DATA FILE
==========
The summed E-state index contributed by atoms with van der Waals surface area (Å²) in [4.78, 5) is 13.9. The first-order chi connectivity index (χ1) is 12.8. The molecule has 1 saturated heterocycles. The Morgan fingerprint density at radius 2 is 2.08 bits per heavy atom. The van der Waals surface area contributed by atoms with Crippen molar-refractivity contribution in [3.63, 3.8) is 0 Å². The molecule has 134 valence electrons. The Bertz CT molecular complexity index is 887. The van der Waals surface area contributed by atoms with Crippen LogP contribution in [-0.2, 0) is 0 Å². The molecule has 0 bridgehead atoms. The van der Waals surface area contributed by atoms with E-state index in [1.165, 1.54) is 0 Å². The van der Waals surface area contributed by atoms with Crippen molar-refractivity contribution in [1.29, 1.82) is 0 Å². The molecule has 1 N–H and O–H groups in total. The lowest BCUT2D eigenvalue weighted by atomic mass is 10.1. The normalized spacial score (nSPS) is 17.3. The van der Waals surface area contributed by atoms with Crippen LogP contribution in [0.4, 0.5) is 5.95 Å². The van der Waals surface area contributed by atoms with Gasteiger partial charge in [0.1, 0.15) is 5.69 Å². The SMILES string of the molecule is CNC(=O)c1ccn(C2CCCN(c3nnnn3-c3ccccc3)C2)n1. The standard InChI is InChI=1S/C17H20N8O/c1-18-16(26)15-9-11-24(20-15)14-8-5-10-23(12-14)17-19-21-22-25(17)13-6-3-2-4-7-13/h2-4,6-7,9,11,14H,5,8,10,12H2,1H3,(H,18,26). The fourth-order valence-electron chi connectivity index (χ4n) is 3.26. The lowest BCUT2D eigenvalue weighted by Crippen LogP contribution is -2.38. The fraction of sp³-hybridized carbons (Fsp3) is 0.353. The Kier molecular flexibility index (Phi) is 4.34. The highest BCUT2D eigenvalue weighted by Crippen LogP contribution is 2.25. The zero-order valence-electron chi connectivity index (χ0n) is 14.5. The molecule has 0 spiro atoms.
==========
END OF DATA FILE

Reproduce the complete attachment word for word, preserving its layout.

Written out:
The summed E-state index contributed by atoms with van der Waals surface area (Å²) in [4.78, 5) is 13.9. The first-order chi connectivity index (χ1) is 12.8. The molecule has 1 saturated heterocycles. The Morgan fingerprint density at radius 2 is 2.08 bits per heavy atom. The van der Waals surface area contributed by atoms with Crippen molar-refractivity contribution in [3.63, 3.8) is 0 Å². The molecule has 134 valence electrons. The Bertz CT molecular complexity index is 887. The van der Waals surface area contributed by atoms with Crippen LogP contribution in [-0.2, 0) is 0 Å². The molecule has 0 bridgehead atoms. The van der Waals surface area contributed by atoms with E-state index in [1.165, 1.54) is 0 Å². The van der Waals surface area contributed by atoms with Crippen molar-refractivity contribution in [1.29, 1.82) is 0 Å². The molecule has 1 N–H and O–H groups in total. The lowest BCUT2D eigenvalue weighted by atomic mass is 10.1. The normalized spacial score (nSPS) is 17.3. The van der Waals surface area contributed by atoms with Crippen LogP contribution in [0.4, 0.5) is 5.95 Å². The van der Waals surface area contributed by atoms with Gasteiger partial charge in [0.1, 0.15) is 5.69 Å². The SMILES string of the molecule is CNC(=O)c1ccn(C2CCCN(c3nnnn3-c3ccccc3)C2)n1. The standard InChI is InChI=1S/C17H20N8O/c1-18-16(26)15-9-11-24(20-15)14-8-5-10-23(12-14)17-19-21-22-25(17)13-6-3-2-4-7-13/h2-4,6-7,9,11,14H,5,8,10,12H2,1H3,(H,18,26). The fourth-order valence-electron chi connectivity index (χ4n) is 3.26. The lowest BCUT2D eigenvalue weighted by Crippen LogP contribution is -2.38. The fraction of sp³-hybridized carbons (Fsp3) is 0.353. The Kier molecular flexibility index (Phi) is 4.34. The highest BCUT2D eigenvalue weighted by Crippen LogP contribution is 2.25. The zero-order valence-electron chi connectivity index (χ0n) is 14.5. The molecule has 0 spiro atoms.